I went to New England for a very brief visit this weekend, since I hadn't seen either of my brothers' respective new houses. So two big family dinners (one at each house) resulted. As you can see, we opened several interesting bottles. Notes, sans scores, are below. First, the wines from Angy and Susan's house in West Hartford:
2002 Potel-Aviron Cote de Brouilly Vieilles Vignes (Beaujolais, France) -- medium intensity color, but a slightly oxidized nose, with some hard cassis fruit and crushed rocks underneath. On the austere side for a Beaujolais, though this appellation isn't known for the softness of its wines.
2002 Furst Lowenstein Reicholzheimer Satzenberg Weisser Burgunder Spatlese Trocken (Baden region, Germany) -- Believe it or not the wine was a bigger mouthful than the name. A rare chardonnay from Germany. Beautiful nose of flowers, straw, minerals, and tangerine oil. Rich, minerally/stony flavors, with bright fruit (peaches, granny smith apples); great balance and acidity. Like a really good Maconnais, only livelier and fresher. Dad and Mom got this one on their canal trip through Europe.
2001 Guilhem Durand Syrah Vieilles Vignes (VDP Hauterive, France) -- This was a polarizingly controversial wine. Deep, youthful color. Intense nose of earthy, barnyard scents, aged meat, red fruit, and iodine. Rich, earthy flavors, with a long finish that I thought soft, but my dad thought bitter. Very distinctive.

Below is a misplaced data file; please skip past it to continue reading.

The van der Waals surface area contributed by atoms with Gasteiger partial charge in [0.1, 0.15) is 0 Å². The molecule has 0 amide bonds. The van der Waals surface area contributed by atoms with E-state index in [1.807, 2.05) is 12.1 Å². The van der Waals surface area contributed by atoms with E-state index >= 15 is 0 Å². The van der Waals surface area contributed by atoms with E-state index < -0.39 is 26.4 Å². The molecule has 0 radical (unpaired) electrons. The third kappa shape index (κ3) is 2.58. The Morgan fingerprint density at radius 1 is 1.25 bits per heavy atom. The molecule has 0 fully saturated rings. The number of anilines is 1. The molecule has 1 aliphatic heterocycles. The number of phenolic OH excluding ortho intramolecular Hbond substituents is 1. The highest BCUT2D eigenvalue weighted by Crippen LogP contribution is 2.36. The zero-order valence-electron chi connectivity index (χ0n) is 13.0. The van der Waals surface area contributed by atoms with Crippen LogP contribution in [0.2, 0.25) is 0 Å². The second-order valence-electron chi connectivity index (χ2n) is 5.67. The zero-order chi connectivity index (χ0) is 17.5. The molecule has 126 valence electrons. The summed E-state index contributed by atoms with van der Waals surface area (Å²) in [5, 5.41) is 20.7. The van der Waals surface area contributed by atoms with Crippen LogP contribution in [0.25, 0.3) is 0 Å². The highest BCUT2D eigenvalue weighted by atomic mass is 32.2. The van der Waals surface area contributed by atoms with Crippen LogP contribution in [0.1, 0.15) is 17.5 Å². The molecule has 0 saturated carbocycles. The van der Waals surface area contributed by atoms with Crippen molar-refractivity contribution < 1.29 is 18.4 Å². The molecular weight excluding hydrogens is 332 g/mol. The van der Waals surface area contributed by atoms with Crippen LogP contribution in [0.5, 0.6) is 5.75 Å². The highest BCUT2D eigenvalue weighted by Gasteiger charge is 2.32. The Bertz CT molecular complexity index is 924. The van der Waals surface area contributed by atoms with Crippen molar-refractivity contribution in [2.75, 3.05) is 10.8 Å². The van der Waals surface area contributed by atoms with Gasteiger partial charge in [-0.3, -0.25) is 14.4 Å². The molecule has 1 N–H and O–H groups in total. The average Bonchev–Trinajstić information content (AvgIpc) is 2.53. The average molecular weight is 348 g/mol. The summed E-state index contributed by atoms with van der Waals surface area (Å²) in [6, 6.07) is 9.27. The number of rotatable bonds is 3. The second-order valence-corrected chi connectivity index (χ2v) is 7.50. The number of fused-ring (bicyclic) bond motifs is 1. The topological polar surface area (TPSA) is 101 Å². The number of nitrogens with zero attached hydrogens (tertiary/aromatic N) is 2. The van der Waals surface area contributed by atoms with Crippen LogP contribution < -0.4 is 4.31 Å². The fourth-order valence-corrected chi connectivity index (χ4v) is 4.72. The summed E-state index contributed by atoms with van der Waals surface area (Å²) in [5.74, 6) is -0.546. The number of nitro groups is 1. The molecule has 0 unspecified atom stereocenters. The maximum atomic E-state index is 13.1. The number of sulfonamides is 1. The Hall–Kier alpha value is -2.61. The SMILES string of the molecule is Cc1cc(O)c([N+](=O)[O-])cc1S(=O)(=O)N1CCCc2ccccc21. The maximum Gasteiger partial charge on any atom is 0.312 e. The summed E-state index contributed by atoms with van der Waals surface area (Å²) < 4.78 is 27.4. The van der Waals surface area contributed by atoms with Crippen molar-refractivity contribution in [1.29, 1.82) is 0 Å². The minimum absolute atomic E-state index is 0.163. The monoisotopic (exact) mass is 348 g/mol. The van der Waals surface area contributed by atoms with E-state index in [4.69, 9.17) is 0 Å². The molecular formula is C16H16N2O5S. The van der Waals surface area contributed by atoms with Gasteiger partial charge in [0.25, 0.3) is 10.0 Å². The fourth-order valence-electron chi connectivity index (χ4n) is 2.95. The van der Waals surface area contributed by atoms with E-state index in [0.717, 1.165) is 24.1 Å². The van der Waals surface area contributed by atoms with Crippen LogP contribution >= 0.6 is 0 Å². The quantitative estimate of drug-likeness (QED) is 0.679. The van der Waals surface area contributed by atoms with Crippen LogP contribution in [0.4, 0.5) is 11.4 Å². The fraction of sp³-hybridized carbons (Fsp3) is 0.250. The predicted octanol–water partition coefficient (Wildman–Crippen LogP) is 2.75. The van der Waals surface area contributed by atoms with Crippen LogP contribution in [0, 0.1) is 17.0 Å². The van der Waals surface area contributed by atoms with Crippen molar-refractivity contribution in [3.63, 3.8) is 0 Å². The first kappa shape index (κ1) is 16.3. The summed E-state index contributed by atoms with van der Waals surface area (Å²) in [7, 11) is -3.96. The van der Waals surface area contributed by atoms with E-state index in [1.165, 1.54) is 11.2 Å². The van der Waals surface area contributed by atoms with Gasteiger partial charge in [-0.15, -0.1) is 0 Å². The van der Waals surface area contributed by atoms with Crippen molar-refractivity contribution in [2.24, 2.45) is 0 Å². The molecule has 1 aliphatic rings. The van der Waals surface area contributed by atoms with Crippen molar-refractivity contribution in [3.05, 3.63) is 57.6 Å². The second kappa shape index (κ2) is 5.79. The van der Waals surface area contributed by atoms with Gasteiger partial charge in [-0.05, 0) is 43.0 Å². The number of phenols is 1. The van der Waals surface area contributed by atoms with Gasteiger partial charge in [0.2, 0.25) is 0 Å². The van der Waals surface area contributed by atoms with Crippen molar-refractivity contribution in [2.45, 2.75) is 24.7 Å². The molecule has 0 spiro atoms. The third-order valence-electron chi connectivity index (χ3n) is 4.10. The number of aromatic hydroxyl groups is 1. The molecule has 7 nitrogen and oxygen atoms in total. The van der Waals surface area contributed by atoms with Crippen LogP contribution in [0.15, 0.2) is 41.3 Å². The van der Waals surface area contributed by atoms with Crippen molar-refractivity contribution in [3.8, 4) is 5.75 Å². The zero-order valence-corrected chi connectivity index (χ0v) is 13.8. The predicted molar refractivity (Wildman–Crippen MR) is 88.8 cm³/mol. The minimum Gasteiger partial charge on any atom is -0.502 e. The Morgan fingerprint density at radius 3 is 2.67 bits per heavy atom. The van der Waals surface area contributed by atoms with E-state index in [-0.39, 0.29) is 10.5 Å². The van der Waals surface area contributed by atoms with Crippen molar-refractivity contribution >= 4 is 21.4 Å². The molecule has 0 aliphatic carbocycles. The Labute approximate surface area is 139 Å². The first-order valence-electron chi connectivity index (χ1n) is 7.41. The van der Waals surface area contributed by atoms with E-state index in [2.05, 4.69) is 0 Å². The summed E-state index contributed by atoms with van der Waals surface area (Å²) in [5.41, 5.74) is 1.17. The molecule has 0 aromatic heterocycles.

2000 Moncano "Cimero" Rosso Conero Riserva (Marche, Italy) -- Intense nose of leather, prosciutto, and dark red grapes. Rich, hearty, not particularly complex, but very satisfying.
2000 Grachino Alberto Nebbiolo d'Alba (Piemonte, Italy) -- The red wine of the evening. Absolutely classic, old-style Nebbiolo scents of chokecherry brandy, earth, and baker's chocolate. Intensely "winey" flavors of sweet & sour cherries and leather. Not a blockbuster, but great flavors.
2000 Campo de Borja "Borsao Reserva" (Spain) -- A blend of 50% Grenache, 25% Cabernet, and 25% Tempranillo. The Cabernet dominates here, however. Olivey, oaky Cabernet fruit on the nose and throughout the flavors. Not bad, but tastes like a Cabernet from most anywhere.
That was Saturday. On Sunday, we all went to Danny and Deb's house in the boonies of Ludlow. There, we had several more interesting wines, including (I say "including" because, due to Saturday's consumption, I skipped the white and have totally forgotten the last red altogether):
2001 Las Rocas de San Alejandro Vinas Viejas (Calatayud, Spain) -- This wine was amazing! Inky black ruby color; completely saturated. Penetrating nose of spicy blackberries, framboise liqueur, and graphite. Full-bodied, intense, mouthfilling flavors. Almost port-like in its intensity, but dry. Long, lingering finish with some soft tannins nicely integrated. Could easily last and improve another 3-4 years. Totally different in style than the 2003 version of this wine, reviewed previously here.
2001 Domaine d'Andezon Cotes du Rhone (France) -- Medium-dark ruby color. Bright nose of cherry candy, strawberries, and stones. Beautiful balance and softness. Medium long finish. Not a blockbuster, but very nicely done.
2002 Cousino Macul Cabernet Sauvignon Reservas Antiguas (Maipo Valley, Chile) -- I remember that the 2000 of this wine was amazing, although I drank it before starting this blog. It tasted like a dead-ringer for a really good Graves. The 2002 was nice, but didn't measure up to its older sibling. Lightish ruby color, with brick (already) at the edges. Weedy, herbal, blackcurranty, and dusty earth nose. Soft, relatively simple flavors of currants and earth. Medium length finish. Not a bad value, however, for a Bordeaux-style Cab, since I think it's around $11.